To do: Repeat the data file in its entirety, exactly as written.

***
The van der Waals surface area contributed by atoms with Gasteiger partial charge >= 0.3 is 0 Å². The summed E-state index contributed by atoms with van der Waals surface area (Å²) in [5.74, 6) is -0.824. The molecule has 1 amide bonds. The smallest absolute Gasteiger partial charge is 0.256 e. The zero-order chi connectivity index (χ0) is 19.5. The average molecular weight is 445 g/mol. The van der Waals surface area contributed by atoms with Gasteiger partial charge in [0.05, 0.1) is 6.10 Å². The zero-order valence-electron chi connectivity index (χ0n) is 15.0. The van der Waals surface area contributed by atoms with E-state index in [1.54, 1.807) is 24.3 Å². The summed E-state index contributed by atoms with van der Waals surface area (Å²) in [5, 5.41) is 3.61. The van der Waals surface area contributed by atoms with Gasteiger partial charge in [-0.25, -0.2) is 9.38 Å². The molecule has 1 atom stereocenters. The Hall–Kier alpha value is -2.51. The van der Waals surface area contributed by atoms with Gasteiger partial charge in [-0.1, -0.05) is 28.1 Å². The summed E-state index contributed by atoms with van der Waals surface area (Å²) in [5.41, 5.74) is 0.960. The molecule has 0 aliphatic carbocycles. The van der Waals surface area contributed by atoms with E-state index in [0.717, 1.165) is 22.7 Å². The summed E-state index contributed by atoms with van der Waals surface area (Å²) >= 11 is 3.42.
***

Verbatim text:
The van der Waals surface area contributed by atoms with Gasteiger partial charge >= 0.3 is 0 Å². The summed E-state index contributed by atoms with van der Waals surface area (Å²) in [5.74, 6) is -0.824. The molecule has 1 amide bonds. The smallest absolute Gasteiger partial charge is 0.256 e. The zero-order chi connectivity index (χ0) is 19.5. The average molecular weight is 445 g/mol. The van der Waals surface area contributed by atoms with Gasteiger partial charge in [0.05, 0.1) is 6.10 Å². The zero-order valence-electron chi connectivity index (χ0n) is 15.0. The van der Waals surface area contributed by atoms with E-state index in [1.54, 1.807) is 24.3 Å². The summed E-state index contributed by atoms with van der Waals surface area (Å²) in [5, 5.41) is 3.61. The van der Waals surface area contributed by atoms with Gasteiger partial charge in [-0.25, -0.2) is 9.38 Å². The molecule has 1 atom stereocenters. The Hall–Kier alpha value is -2.51. The van der Waals surface area contributed by atoms with Gasteiger partial charge in [-0.1, -0.05) is 28.1 Å². The summed E-state index contributed by atoms with van der Waals surface area (Å²) in [5.41, 5.74) is 0.960. The molecule has 0 aliphatic carbocycles. The van der Waals surface area contributed by atoms with E-state index in [0.717, 1.165) is 22.7 Å². The summed E-state index contributed by atoms with van der Waals surface area (Å²) >= 11 is 3.42.